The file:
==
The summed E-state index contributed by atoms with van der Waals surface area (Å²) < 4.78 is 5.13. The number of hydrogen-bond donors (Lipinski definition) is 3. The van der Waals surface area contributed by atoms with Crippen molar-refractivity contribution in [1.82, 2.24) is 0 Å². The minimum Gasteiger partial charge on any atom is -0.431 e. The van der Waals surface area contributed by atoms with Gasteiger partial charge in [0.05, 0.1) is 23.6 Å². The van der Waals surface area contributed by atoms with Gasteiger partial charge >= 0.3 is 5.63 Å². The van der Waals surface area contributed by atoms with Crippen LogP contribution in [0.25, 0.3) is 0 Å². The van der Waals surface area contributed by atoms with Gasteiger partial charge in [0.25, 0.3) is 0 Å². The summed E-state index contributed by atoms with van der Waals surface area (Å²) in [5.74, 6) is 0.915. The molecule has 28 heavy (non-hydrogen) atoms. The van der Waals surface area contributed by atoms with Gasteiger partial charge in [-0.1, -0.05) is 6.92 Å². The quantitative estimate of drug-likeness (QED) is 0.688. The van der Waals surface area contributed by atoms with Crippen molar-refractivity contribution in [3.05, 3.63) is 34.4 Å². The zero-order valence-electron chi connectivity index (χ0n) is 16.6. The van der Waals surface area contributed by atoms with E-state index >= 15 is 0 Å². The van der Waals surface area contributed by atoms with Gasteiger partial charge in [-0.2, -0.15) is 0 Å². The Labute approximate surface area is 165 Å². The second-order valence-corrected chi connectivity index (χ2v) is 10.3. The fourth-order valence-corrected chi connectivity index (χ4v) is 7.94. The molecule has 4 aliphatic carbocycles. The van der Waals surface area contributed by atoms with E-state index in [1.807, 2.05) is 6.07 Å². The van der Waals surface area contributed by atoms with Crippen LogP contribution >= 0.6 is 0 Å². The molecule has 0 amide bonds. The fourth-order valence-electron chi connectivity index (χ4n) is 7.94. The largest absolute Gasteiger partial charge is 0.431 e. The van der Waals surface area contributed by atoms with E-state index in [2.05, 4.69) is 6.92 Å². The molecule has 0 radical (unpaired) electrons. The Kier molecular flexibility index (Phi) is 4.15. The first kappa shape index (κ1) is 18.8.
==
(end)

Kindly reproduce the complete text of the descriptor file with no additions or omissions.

The summed E-state index contributed by atoms with van der Waals surface area (Å²) < 4.78 is 5.13. The number of hydrogen-bond donors (Lipinski definition) is 3. The van der Waals surface area contributed by atoms with Crippen molar-refractivity contribution in [1.82, 2.24) is 0 Å². The minimum Gasteiger partial charge on any atom is -0.431 e. The van der Waals surface area contributed by atoms with Gasteiger partial charge in [0.05, 0.1) is 23.6 Å². The van der Waals surface area contributed by atoms with Gasteiger partial charge >= 0.3 is 5.63 Å². The van der Waals surface area contributed by atoms with Crippen LogP contribution in [0.25, 0.3) is 0 Å². The van der Waals surface area contributed by atoms with Gasteiger partial charge in [0.25, 0.3) is 0 Å². The summed E-state index contributed by atoms with van der Waals surface area (Å²) in [5.74, 6) is 0.915. The molecule has 28 heavy (non-hydrogen) atoms. The van der Waals surface area contributed by atoms with Gasteiger partial charge in [-0.1, -0.05) is 6.92 Å². The quantitative estimate of drug-likeness (QED) is 0.688. The van der Waals surface area contributed by atoms with Crippen molar-refractivity contribution in [3.05, 3.63) is 34.4 Å². The zero-order valence-electron chi connectivity index (χ0n) is 16.6. The van der Waals surface area contributed by atoms with E-state index >= 15 is 0 Å². The van der Waals surface area contributed by atoms with Gasteiger partial charge in [-0.2, -0.15) is 0 Å². The Labute approximate surface area is 165 Å². The second-order valence-corrected chi connectivity index (χ2v) is 10.3. The fourth-order valence-corrected chi connectivity index (χ4v) is 7.94. The molecule has 4 aliphatic carbocycles. The van der Waals surface area contributed by atoms with E-state index in [1.807, 2.05) is 6.07 Å². The van der Waals surface area contributed by atoms with Crippen LogP contribution >= 0.6 is 0 Å². The molecule has 0 amide bonds. The fourth-order valence-electron chi connectivity index (χ4n) is 7.94. The largest absolute Gasteiger partial charge is 0.431 e. The van der Waals surface area contributed by atoms with E-state index in [2.05, 4.69) is 6.92 Å². The molecule has 0 radical (unpaired) electrons. The Kier molecular flexibility index (Phi) is 4.15. The first kappa shape index (κ1) is 18.8.